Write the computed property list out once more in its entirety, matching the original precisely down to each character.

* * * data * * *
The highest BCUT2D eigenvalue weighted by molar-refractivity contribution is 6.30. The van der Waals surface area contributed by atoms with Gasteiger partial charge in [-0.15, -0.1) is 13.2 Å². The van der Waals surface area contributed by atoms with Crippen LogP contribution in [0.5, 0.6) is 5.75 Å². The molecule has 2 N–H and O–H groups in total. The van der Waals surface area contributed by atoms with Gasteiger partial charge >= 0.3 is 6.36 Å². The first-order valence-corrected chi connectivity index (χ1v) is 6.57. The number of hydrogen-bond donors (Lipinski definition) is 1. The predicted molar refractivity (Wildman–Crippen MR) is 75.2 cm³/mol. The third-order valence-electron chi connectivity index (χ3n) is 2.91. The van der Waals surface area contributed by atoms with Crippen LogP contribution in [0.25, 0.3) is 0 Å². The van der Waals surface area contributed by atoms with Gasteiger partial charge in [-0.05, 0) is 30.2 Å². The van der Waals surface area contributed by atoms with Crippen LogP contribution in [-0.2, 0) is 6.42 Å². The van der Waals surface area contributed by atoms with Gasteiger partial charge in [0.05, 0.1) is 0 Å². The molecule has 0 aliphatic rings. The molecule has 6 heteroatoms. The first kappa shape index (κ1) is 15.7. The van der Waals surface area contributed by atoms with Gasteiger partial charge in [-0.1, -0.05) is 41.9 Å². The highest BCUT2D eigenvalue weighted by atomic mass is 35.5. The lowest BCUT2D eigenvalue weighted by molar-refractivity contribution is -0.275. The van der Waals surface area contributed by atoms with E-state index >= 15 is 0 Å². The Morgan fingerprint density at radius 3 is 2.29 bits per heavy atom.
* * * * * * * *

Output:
The highest BCUT2D eigenvalue weighted by molar-refractivity contribution is 6.30. The van der Waals surface area contributed by atoms with Gasteiger partial charge in [-0.15, -0.1) is 13.2 Å². The van der Waals surface area contributed by atoms with Crippen LogP contribution in [0.5, 0.6) is 5.75 Å². The molecule has 2 N–H and O–H groups in total. The van der Waals surface area contributed by atoms with Gasteiger partial charge >= 0.3 is 6.36 Å². The first-order valence-corrected chi connectivity index (χ1v) is 6.57. The number of hydrogen-bond donors (Lipinski definition) is 1. The predicted molar refractivity (Wildman–Crippen MR) is 75.2 cm³/mol. The third-order valence-electron chi connectivity index (χ3n) is 2.91. The van der Waals surface area contributed by atoms with Crippen LogP contribution in [0.25, 0.3) is 0 Å². The van der Waals surface area contributed by atoms with Gasteiger partial charge in [-0.05, 0) is 30.2 Å². The van der Waals surface area contributed by atoms with Crippen LogP contribution in [-0.2, 0) is 6.42 Å². The van der Waals surface area contributed by atoms with Gasteiger partial charge in [0.05, 0.1) is 0 Å². The molecule has 0 aliphatic rings. The molecule has 6 heteroatoms. The first kappa shape index (κ1) is 15.7. The van der Waals surface area contributed by atoms with Gasteiger partial charge in [-0.1, -0.05) is 41.9 Å². The highest BCUT2D eigenvalue weighted by atomic mass is 35.5. The lowest BCUT2D eigenvalue weighted by molar-refractivity contribution is -0.275. The van der Waals surface area contributed by atoms with E-state index >= 15 is 0 Å². The Morgan fingerprint density at radius 3 is 2.29 bits per heavy atom.